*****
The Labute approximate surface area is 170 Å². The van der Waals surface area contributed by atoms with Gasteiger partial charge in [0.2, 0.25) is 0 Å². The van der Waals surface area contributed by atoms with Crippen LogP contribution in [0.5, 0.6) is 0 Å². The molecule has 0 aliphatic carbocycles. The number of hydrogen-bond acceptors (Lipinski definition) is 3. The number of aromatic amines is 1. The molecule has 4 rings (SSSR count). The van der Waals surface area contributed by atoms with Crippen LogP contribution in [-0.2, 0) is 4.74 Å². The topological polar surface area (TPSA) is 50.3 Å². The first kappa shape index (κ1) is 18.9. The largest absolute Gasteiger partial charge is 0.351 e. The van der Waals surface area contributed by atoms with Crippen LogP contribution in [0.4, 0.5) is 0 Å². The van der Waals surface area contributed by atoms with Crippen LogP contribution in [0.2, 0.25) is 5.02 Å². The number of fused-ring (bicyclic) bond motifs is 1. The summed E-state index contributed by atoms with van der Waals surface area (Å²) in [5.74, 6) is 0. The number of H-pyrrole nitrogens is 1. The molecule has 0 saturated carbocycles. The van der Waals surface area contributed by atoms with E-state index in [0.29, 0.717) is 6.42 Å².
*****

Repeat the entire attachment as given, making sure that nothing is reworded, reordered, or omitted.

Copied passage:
The Labute approximate surface area is 170 Å². The van der Waals surface area contributed by atoms with Gasteiger partial charge in [0.2, 0.25) is 0 Å². The van der Waals surface area contributed by atoms with Crippen LogP contribution in [0.5, 0.6) is 0 Å². The molecule has 0 aliphatic carbocycles. The number of hydrogen-bond acceptors (Lipinski definition) is 3. The number of aromatic amines is 1. The molecule has 4 rings (SSSR count). The van der Waals surface area contributed by atoms with Crippen LogP contribution in [-0.2, 0) is 4.74 Å². The topological polar surface area (TPSA) is 50.3 Å². The first kappa shape index (κ1) is 18.9. The largest absolute Gasteiger partial charge is 0.351 e. The van der Waals surface area contributed by atoms with Crippen LogP contribution in [0.4, 0.5) is 0 Å². The van der Waals surface area contributed by atoms with Crippen LogP contribution in [0.2, 0.25) is 5.02 Å². The number of fused-ring (bicyclic) bond motifs is 1. The summed E-state index contributed by atoms with van der Waals surface area (Å²) in [5.74, 6) is 0. The number of H-pyrrole nitrogens is 1. The molecule has 0 saturated carbocycles. The van der Waals surface area contributed by atoms with E-state index in [0.29, 0.717) is 6.42 Å².